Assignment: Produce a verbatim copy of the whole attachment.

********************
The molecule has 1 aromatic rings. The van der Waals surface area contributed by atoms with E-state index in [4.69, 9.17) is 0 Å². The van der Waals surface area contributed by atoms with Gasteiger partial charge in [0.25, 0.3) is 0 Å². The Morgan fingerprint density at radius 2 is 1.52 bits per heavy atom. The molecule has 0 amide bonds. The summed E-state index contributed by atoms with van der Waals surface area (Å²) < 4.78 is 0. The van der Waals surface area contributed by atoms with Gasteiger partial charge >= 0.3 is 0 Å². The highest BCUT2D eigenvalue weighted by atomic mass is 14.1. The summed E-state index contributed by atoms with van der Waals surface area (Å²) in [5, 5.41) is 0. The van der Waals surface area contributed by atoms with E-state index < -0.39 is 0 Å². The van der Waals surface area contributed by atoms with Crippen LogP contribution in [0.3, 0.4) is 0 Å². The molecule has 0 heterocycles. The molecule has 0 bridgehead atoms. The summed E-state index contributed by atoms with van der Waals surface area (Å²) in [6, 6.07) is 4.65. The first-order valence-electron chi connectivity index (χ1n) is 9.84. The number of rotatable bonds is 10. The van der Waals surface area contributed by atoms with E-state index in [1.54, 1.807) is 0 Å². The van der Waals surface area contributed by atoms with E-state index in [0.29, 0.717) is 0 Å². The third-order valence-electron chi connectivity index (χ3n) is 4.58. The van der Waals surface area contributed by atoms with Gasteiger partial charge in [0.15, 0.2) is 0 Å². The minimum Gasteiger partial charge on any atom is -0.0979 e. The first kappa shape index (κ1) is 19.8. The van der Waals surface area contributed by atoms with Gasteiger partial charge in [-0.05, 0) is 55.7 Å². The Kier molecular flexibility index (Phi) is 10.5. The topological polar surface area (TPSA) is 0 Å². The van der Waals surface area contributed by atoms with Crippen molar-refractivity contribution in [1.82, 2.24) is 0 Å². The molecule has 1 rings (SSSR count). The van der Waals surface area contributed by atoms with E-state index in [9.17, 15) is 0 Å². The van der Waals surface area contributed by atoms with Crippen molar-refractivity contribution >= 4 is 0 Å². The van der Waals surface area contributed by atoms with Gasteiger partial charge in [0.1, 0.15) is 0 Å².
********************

The molecule has 1 aromatic rings. The van der Waals surface area contributed by atoms with E-state index in [4.69, 9.17) is 0 Å². The van der Waals surface area contributed by atoms with Gasteiger partial charge in [0.25, 0.3) is 0 Å². The Morgan fingerprint density at radius 2 is 1.52 bits per heavy atom. The molecule has 0 amide bonds. The summed E-state index contributed by atoms with van der Waals surface area (Å²) < 4.78 is 0. The van der Waals surface area contributed by atoms with Gasteiger partial charge >= 0.3 is 0 Å². The highest BCUT2D eigenvalue weighted by atomic mass is 14.1. The summed E-state index contributed by atoms with van der Waals surface area (Å²) in [5, 5.41) is 0. The van der Waals surface area contributed by atoms with E-state index < -0.39 is 0 Å². The van der Waals surface area contributed by atoms with Crippen LogP contribution in [0.3, 0.4) is 0 Å². The molecule has 0 heterocycles. The molecule has 0 bridgehead atoms. The summed E-state index contributed by atoms with van der Waals surface area (Å²) in [6, 6.07) is 4.65. The first-order valence-electron chi connectivity index (χ1n) is 9.84. The number of rotatable bonds is 10. The van der Waals surface area contributed by atoms with E-state index in [1.54, 1.807) is 0 Å². The van der Waals surface area contributed by atoms with E-state index in [0.29, 0.717) is 0 Å². The third-order valence-electron chi connectivity index (χ3n) is 4.58. The van der Waals surface area contributed by atoms with Gasteiger partial charge in [0.15, 0.2) is 0 Å². The minimum Gasteiger partial charge on any atom is -0.0979 e. The first kappa shape index (κ1) is 19.8. The van der Waals surface area contributed by atoms with Gasteiger partial charge in [-0.05, 0) is 55.7 Å². The Kier molecular flexibility index (Phi) is 10.5. The topological polar surface area (TPSA) is 0 Å². The van der Waals surface area contributed by atoms with Crippen molar-refractivity contribution in [1.82, 2.24) is 0 Å². The molecule has 1 rings (SSSR count). The van der Waals surface area contributed by atoms with E-state index in [9.17, 15) is 0 Å². The van der Waals surface area contributed by atoms with Crippen molar-refractivity contribution >= 4 is 0 Å². The van der Waals surface area contributed by atoms with Gasteiger partial charge in [0.1, 0.15) is 0 Å².